Never have I known a player to cause such divide by one set of fans. Rafael Van see Vaart was hailed as the signing of the season last year as the Dutchman emphatically parachuted into North London, signing on the dotted line moments before the close of the transfer window.
Those who had gone to sleep earlier than anticipated were shocked to wake up and see that Spurs had signed a player of his outstanding quality with some pondering whether they were still dreaming.
His arrival boosted confidence around the lodge and within the Spurs faithful, many fearing the squad hadn’t been strengthened significantly prior to the beginning of the new season.
Nonetheless, a player of his exceptional talent signed for as little as the reported £8m fee was enough to convince the fans that’s another 4th place finish was on the cards.
And the goals started flowing from the former Real Madrid midfielder as himself and the now departed Peter Crouch linked up to detrimental effect and although Spurs weren’t playing with the same fluidity as the previous year, the team were still grinding out the wins that propelled them up the table.
However, that is where the problems began to arise, Redknapp had to switch his formation from the effective and 4th place gaining 4-4-2 to the rigid and unspectacular 4-4-1-1 with Van der Vaart sitting behind either Crouch, Jermain Defoe or Roman Pavlyuchenko.
All of sudden, Spurs were struggling to hit the back of the net on a regular basis as the strikers confidence dried up, so did the goals. Yet, it was hard to drop a player of Van der Vaart’s class and unless he was injured, he would be one of the first names on the teamsheet.
This is where the divide began in camp Van der Vaart. Some felt he was a bargain, a steal even, at £8m and his 15 league goals go someday to proving that. Others, however, feel there was a reason why Real Madrid released him for as little as £8m, many pointing to the ‘luxury player’ tag being the sole reason why he never quite made it as a Madrid player.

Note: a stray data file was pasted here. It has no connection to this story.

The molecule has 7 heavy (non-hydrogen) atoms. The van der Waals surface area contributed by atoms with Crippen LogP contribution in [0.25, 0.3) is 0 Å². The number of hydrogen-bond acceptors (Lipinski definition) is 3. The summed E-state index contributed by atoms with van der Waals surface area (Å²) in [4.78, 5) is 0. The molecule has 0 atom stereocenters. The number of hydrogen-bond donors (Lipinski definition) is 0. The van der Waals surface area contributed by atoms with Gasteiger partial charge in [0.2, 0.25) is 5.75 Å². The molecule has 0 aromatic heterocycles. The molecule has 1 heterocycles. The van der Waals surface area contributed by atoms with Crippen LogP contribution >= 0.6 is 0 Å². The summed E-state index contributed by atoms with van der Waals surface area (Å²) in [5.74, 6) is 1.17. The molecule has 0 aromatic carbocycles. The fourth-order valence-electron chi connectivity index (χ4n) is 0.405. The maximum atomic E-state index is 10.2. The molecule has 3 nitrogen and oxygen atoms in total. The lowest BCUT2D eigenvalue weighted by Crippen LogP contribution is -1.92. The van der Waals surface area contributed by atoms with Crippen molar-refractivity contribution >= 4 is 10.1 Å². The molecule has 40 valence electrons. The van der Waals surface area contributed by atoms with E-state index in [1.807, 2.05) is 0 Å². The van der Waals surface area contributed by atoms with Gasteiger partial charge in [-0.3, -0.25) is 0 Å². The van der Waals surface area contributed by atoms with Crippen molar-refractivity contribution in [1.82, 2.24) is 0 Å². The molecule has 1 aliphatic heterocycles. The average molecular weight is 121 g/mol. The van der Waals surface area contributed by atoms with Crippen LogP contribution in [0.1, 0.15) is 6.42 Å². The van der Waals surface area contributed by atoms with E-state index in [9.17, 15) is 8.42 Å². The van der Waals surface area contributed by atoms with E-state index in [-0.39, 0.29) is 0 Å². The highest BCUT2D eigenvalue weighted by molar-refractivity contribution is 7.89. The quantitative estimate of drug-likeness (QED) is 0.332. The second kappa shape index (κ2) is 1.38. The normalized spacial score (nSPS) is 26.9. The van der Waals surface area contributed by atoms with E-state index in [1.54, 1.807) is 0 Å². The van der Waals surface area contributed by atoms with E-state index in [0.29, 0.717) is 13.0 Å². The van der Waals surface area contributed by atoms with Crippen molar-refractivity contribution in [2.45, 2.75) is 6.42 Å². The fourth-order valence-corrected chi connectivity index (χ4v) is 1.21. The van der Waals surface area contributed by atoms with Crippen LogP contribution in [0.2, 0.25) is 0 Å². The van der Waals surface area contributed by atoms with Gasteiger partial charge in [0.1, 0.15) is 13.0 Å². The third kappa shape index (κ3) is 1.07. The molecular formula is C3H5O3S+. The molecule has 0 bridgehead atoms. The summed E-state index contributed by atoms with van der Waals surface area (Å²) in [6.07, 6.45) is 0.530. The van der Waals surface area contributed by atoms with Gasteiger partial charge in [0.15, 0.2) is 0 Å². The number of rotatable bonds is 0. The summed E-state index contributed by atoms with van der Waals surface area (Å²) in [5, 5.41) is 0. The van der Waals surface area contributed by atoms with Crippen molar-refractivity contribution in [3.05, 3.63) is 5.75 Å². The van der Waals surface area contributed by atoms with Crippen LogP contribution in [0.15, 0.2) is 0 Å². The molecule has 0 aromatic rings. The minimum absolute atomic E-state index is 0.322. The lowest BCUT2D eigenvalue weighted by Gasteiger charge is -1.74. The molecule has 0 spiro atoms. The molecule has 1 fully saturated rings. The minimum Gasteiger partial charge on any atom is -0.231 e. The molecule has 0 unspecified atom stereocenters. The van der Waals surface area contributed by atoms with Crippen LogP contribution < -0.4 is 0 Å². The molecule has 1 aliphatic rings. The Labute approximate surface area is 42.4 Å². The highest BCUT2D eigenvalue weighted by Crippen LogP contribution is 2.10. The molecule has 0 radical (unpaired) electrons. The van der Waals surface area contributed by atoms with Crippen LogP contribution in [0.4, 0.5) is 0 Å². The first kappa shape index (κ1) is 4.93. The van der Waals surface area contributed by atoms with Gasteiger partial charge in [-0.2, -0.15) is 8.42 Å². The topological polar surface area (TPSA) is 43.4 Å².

Yes, he is a luxury player but he is one of exceptional quality and his ability and experience on the pitch can be pivotal at the best of times.
Yet, his arrival has disrupted the rhythm of the starting XI with the 4-4-1-1 not being a ‘Spurs’ formation. The fact is, we didn’t have the strikers to play a 4-4-1-1 and for all the individual strengths of Defoe, Pavlyuchenko and Crouch, there weaknesses were evident whenever they played up front on their own.
However, the arrival of Emmanuel Adebayor has given Redknapp the option to select a player who has all the attributes needed to succeed up-top on his own.
The problem that remains is still whether or not to stick with the 4-4-1-1 or revert back to the 4-4-2. Yesterday, Redknapp was forced back into the familiar 4-4-2 following Van der Vaart’s hamstring injury with Defoe partnering Adebayor up front.
2-0 away from home and both strikers scoring, you can’t ask for much more especially against an in-form Wolves side at Molineux. But will Redknapp stick with his formation of choice?
That remains to be seen, as exciting as will to see Van der Vaart and Adebayor link up may seem, 4-4-2 is Tottenham’s best formation. The only other option would be to switch the Dutchman from the ‘number 10’ role out to the right-thing.
Aaron Lennon has excelled in the role for over a year now while Niko Kranjcar didn’t exactly do enough to suggest the role is his own. Van der Vaart played their last year in the 3-3 draw with Arsenal but it’s his fitness and inability to track back that worries me.
It’s a known fact that from the ‘number 10’ role, he can’t last the full 90 minutes so from the wing, he won’t last beyond 60 let along 90.
So, it’s a predicament facing Redknapp of how to accommodate the flying Dutchman but hasn’t that been the case for a year now? It will be interesting to see what Redknapp plays when he is back. Here is hoping for the re-emergence of the 4-4-2.